US 7001421 B2
The present invention provides a system for treating a vascular condition, which includes a catheter; a stent coupled to the catheter, the stent including a stent framework; a phenoxy primer coating operably disposed on the stent framework; and a drug-polymer coating disposed on the phenoxy primer coating. The present invention also provides a drug-coated stent and a method of manufacturing a drug-coated stent.
1. A system for treating a vascular condition, comprising:
a stent coupled to the catheter, the stent including a stent framework;
a phenoxy resin coating operably disposed on the stent framework; and
a drug-polymer coating disposed on the phenoxy resin coating.
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14. A drug-coated stent, comprising:
a stent framework;
a phenoxy resin coating disposed on the stent framework; and
a drug-polymer coating disposed on the phenoxy resin coating.
15. The drug-coated stent of
16. The drug-coated stent of
17. The drug-coated stent of
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20. The drug-coated stent of
21. The drug-coated stent of
22. The drug-coated stent of
23. The stent of
24. The stent of
This invention relates generally to biomedical stents. More specifically, the invention relates to a primer for a stent that may be subsequently coated with a drug polymer.
Endovascular stents are coated frequently with a drug polymer that contains one or more therapeutic compounds within a polymeric matrix to improve the efficacy of the stents. These compounds are eluted from the stent coating to the tissue bed surrounding the implanted stent. The effectiveness of these drugs is generally improved because localized levels of medication may be higher and potentially more successful than orally or intravenously delivered drugs, which are distributed throughout the body rather than concentrated at the location of most need. Drugs released from tailored stent coatings may have controlled, timed-release qualities, eluting their bioactive agents over hours, weeks or even months. A common solvent or a pair of solvents may be used to dissolve drugs and polymers, including copolymers, terpolymers or polymer blends. Then the drug-polymer solution is sprayed or dipped on the stent. Upon drying, the drug-polymer coating is formed on the stent surface.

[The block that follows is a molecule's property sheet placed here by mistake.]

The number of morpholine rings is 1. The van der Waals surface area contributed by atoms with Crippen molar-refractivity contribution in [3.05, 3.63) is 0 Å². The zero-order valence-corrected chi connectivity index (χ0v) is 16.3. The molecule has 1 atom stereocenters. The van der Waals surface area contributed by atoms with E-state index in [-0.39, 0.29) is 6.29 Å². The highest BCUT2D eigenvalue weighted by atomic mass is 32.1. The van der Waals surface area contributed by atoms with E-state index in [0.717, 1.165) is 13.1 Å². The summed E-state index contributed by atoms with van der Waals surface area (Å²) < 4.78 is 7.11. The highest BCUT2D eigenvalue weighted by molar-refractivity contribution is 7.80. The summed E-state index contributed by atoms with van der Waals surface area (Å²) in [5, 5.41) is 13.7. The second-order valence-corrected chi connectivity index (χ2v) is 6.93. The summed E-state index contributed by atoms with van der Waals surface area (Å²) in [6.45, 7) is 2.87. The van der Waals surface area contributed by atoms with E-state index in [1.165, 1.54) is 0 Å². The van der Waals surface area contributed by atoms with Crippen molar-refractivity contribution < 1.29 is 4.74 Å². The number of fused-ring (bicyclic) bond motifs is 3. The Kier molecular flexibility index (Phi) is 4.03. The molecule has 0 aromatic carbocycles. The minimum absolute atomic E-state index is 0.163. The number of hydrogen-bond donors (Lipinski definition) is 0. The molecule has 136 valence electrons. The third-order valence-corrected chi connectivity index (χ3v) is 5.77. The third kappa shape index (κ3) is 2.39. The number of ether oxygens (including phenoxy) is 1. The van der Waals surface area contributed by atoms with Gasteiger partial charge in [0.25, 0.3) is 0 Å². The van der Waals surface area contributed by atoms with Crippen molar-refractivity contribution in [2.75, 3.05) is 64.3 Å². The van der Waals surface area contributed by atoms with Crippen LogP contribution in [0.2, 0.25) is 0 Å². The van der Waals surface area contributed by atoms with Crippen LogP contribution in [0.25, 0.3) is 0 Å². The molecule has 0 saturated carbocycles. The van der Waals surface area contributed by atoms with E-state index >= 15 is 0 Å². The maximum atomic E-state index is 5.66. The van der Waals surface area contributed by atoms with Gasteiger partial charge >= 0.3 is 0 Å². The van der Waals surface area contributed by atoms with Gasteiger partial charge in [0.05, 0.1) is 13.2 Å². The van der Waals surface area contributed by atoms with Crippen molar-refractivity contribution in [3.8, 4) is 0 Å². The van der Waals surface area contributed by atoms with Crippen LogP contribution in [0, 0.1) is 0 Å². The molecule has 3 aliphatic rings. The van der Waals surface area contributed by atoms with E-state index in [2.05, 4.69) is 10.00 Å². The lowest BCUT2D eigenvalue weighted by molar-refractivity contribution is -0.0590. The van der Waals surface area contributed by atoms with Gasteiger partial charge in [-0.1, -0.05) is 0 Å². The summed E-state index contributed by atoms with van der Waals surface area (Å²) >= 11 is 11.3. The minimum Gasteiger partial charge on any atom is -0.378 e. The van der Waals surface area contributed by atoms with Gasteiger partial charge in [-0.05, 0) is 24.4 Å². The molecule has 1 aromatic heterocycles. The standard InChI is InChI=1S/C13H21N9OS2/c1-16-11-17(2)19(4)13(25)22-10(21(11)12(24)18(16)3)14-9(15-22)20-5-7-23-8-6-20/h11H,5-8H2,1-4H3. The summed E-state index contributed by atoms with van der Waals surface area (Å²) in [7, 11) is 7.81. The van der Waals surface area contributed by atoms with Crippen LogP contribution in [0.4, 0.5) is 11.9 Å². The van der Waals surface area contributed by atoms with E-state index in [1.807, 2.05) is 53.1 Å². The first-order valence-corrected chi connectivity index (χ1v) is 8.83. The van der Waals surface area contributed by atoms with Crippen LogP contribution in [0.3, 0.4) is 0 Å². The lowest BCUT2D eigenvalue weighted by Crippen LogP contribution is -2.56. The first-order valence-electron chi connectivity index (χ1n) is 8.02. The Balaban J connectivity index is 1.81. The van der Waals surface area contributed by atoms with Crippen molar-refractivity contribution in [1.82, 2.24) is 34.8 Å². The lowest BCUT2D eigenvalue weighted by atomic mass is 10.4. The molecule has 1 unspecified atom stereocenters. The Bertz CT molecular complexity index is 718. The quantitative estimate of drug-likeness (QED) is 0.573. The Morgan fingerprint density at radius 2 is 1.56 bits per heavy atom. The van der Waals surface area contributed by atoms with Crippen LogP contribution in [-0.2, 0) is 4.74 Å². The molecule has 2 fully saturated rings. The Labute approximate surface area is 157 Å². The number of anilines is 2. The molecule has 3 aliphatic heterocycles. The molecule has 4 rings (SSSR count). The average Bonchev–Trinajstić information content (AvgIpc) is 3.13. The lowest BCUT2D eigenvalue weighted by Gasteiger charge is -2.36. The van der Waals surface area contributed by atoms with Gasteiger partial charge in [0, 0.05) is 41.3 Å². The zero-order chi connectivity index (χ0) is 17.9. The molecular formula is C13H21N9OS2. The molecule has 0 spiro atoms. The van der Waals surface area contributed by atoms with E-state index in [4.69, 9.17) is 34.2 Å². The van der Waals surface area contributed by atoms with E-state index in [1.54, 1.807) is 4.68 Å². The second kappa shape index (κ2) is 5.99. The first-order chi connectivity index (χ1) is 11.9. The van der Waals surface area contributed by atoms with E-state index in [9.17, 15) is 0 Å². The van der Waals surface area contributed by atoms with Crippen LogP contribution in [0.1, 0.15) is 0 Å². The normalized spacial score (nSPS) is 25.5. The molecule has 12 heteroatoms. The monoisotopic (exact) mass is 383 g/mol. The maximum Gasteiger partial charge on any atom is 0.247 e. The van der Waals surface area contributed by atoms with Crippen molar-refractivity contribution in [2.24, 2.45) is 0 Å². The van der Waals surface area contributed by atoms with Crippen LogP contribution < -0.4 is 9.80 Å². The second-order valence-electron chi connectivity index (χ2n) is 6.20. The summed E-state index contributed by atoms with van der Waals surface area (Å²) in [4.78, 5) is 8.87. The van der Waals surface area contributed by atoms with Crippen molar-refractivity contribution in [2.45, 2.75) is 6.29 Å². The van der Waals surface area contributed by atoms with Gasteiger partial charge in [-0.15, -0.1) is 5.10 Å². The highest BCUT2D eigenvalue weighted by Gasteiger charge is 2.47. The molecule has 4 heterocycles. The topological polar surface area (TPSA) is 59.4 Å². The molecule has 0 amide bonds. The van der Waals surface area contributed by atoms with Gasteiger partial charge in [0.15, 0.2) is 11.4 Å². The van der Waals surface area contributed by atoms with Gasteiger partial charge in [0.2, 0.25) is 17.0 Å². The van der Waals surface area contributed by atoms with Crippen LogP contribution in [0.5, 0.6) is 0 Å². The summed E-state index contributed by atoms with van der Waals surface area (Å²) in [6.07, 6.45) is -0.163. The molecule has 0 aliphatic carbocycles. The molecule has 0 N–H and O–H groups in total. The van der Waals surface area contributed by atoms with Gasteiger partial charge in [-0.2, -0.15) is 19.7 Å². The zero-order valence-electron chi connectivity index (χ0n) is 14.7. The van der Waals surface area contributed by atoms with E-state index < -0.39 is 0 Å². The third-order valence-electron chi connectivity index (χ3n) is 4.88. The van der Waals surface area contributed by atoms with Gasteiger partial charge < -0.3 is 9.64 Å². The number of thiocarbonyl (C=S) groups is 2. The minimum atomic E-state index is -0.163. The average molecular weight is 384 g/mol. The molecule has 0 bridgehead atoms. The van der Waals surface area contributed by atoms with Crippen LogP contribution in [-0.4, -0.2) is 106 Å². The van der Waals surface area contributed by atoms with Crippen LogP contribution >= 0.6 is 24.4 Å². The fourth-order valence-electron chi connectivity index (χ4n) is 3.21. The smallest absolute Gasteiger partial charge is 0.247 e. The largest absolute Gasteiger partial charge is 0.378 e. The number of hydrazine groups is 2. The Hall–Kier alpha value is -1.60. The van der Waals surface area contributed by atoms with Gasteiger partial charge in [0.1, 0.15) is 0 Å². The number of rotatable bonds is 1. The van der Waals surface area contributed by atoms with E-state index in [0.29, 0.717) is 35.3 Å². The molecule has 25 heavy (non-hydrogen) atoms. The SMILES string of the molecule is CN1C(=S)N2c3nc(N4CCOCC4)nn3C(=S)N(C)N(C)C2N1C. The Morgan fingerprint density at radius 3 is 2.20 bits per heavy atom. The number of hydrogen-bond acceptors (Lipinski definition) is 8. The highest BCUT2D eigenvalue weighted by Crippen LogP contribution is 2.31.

Polymer matrices containing the compounds must be reliably attached to the stent to control delivery of the pharmaceutical compounds, to maintain high quality during manufacturing of such a stent, and to prevent cracking or flaking of the drug-polymer coating when the stent is deployed. Problems may arise in getting coatings to adhere to stents, particularly stents made of stainless steel. Most coronary stents are made of stainless steel or tantalum and are finished by electrochemical polishing for surface smoothness. A smooth surface is desirable because early research has shown that a stent with a rough surface results in more platelet cell adhesion, thrombus, inflammation, and restenosis than a smoothly polished stent. The smooth surface may pose a challenge to the coating, however. Due to the very different nature of the polymer and the metallic substrate, polymers do not easily adhere to the metallic substrate. If the coating does not adhere well to the metal surface, it may cause problems such as coating delamination, irregular drug release profiles, or embolism caused by broken and detached debris from the coating.
The coating may crack or fall off during assembly, packaging, storage, shipping, preparation and sterilization prior to deployment unless effectively adhered to the stent framework. Degradation of the polymer coating may occur with prolonged exposure to light and air, as the constituents of the drug polymer may oxidize or the molecular chains may scission. Although degradation of the polymer coating is of major concern, it is imperative that the adhesion strength of the coating be greater than the cohesive strength of the polymeric matrix to avoid any loss of the coating.